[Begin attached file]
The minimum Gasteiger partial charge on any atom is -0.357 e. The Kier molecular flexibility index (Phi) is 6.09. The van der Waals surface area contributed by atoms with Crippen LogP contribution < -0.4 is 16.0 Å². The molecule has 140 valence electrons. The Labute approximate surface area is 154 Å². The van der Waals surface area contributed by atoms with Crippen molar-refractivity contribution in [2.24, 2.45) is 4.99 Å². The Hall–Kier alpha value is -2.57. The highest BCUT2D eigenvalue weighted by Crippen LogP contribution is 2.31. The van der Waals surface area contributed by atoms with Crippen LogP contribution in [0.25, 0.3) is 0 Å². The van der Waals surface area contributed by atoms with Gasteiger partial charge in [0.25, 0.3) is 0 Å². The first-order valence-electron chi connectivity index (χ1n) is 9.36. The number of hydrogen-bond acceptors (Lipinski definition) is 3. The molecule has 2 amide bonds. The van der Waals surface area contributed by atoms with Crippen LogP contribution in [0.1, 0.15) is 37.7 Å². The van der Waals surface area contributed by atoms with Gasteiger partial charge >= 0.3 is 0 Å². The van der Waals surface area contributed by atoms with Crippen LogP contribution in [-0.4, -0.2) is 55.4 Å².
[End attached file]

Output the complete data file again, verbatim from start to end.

The minimum Gasteiger partial charge on any atom is -0.357 e. The Kier molecular flexibility index (Phi) is 6.09. The van der Waals surface area contributed by atoms with Crippen LogP contribution < -0.4 is 16.0 Å². The molecule has 140 valence electrons. The Labute approximate surface area is 154 Å². The van der Waals surface area contributed by atoms with Crippen molar-refractivity contribution in [2.24, 2.45) is 4.99 Å². The Hall–Kier alpha value is -2.57. The highest BCUT2D eigenvalue weighted by Crippen LogP contribution is 2.31. The van der Waals surface area contributed by atoms with Crippen LogP contribution in [0.25, 0.3) is 0 Å². The van der Waals surface area contributed by atoms with Gasteiger partial charge in [0.25, 0.3) is 0 Å². The first-order valence-electron chi connectivity index (χ1n) is 9.36. The number of hydrogen-bond acceptors (Lipinski definition) is 3. The molecule has 2 amide bonds. The van der Waals surface area contributed by atoms with Crippen LogP contribution in [0.1, 0.15) is 37.7 Å². The van der Waals surface area contributed by atoms with Gasteiger partial charge >= 0.3 is 0 Å². The van der Waals surface area contributed by atoms with Crippen LogP contribution in [-0.4, -0.2) is 55.4 Å².